Why it’s important for vets to be on the Burn Pit Registry
Image courtesy of USAF.

The costs to the veterans can far outweigh the relatively modest reductions in monthly payments. In an analysis of questionable refinancings, Ginnie Mae found “many” examples where the borrowers were persuaded to switch from a long-term fixed interest rate to a lower-rate, short-term adjustable, but saw the principal amount owed to the lender jump by thousands of dollars. In an average fixed-rate to adjustable-rate refi, according to data provided to me for this column, borrowers added $12,000 to their debt in order to reduce their monthly payment by $165. Just to break even on that deal would take more than six years, according to Ginnie Mae, and could push unsuspecting borrowers into negative equity.

A typical pitch for one of these loans was received recently by a veteran and his wife who live in Silver Spring, Md. Along with a fake “check” made out to the veteran in the amount of $30,000 — all he had to do to get the cash was sign up for a refi — were come-ons like this: a new 2.25 percent interest rate, no out-of-pocket expenses, a refund of his escrow money, and up to two months with zero mortgage payments.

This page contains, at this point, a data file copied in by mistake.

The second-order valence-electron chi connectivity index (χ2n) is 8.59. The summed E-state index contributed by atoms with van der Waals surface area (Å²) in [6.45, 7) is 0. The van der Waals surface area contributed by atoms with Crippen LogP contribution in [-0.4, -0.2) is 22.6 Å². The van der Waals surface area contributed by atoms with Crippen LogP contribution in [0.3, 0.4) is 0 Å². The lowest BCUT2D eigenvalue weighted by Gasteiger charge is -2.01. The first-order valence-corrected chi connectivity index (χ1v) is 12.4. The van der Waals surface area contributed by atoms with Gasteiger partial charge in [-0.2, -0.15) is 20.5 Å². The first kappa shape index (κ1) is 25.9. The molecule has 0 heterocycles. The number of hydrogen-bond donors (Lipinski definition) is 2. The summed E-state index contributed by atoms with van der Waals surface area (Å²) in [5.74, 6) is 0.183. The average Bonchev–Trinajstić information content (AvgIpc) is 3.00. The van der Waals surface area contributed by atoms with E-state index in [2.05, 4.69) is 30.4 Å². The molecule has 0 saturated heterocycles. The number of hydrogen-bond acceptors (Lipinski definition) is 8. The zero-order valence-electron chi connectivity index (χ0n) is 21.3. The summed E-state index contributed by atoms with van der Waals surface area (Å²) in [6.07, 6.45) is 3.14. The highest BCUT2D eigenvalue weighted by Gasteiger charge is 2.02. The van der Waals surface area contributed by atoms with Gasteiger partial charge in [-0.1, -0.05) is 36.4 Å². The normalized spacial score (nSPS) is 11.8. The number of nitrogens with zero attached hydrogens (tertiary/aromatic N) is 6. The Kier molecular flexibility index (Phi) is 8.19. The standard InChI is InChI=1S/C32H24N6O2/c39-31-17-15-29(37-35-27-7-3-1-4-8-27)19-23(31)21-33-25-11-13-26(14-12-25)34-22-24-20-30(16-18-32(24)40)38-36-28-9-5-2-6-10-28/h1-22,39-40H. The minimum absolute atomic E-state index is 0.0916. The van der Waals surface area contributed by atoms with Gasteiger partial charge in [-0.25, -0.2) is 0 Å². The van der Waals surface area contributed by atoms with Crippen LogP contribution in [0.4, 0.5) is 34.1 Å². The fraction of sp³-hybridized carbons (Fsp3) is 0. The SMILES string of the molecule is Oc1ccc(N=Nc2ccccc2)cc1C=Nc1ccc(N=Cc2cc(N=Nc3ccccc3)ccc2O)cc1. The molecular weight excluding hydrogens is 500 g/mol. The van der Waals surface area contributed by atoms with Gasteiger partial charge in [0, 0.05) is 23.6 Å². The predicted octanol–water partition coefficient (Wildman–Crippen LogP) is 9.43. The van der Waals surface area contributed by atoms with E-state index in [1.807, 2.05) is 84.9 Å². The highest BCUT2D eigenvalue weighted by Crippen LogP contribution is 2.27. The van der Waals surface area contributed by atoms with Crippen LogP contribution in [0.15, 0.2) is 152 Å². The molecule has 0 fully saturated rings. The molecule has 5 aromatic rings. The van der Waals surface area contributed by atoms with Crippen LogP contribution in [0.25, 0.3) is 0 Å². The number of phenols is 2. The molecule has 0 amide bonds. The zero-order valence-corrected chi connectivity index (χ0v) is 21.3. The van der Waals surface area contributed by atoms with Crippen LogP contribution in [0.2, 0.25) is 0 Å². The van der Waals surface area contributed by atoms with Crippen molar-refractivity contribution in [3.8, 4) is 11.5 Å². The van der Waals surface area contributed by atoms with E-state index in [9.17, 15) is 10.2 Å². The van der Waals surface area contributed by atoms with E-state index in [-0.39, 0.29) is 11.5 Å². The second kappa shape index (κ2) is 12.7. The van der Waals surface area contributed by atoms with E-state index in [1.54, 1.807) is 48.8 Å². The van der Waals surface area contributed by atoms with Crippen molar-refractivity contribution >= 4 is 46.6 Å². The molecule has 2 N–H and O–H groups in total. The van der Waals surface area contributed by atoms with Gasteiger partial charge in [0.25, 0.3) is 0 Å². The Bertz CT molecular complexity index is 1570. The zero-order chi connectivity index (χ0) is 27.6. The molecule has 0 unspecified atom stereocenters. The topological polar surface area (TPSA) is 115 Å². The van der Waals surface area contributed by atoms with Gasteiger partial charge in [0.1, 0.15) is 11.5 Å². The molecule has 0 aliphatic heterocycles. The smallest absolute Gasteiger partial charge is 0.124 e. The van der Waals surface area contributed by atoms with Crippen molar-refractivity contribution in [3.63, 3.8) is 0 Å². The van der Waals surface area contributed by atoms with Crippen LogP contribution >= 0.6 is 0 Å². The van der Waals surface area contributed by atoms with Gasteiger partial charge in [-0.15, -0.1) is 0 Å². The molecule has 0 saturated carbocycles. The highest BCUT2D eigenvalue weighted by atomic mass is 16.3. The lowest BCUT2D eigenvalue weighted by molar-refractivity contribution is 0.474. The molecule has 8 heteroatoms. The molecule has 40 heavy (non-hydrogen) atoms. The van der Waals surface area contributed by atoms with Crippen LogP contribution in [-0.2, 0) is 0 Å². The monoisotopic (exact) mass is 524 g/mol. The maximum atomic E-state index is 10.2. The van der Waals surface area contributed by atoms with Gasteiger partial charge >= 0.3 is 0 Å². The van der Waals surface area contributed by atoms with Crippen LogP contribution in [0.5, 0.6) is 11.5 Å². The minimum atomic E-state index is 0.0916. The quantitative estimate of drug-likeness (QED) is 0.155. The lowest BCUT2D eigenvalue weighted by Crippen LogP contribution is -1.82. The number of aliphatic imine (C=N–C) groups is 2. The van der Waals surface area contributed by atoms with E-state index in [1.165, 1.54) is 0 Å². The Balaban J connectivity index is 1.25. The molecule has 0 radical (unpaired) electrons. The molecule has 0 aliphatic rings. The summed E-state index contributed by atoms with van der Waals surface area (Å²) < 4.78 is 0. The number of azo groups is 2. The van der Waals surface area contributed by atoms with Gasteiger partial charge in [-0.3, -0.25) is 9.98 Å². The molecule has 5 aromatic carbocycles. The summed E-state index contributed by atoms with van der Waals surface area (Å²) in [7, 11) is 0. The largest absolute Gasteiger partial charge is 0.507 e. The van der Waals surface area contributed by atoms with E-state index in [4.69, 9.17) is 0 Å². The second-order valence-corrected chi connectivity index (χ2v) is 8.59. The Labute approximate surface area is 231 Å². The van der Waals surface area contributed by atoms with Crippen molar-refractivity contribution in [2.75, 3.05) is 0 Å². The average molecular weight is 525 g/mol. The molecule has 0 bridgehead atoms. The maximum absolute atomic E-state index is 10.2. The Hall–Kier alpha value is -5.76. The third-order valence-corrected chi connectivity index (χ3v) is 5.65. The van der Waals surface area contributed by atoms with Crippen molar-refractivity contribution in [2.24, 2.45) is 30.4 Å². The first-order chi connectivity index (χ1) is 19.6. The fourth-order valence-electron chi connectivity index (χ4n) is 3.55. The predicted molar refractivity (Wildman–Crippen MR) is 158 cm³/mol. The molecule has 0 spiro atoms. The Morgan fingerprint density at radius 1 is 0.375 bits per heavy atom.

Why it’s important for vets to be on the Burn Pit Registry
USAF photo by Staff Sgt. Kenny Holston

“Call now and lock in your rate before rates go any higher,” urged the lender. In small print on the back of the check were a couple of key disclosures: Homeowners would have to switch from their current 3.75 percent fixed rate to a “3/1” adjustable rate that could increase 36 months after closing and rise to as high as 7.25 percent during the life of the loan. There was nothing about fees or the fact that opting for the refi could add to the family’s debt load.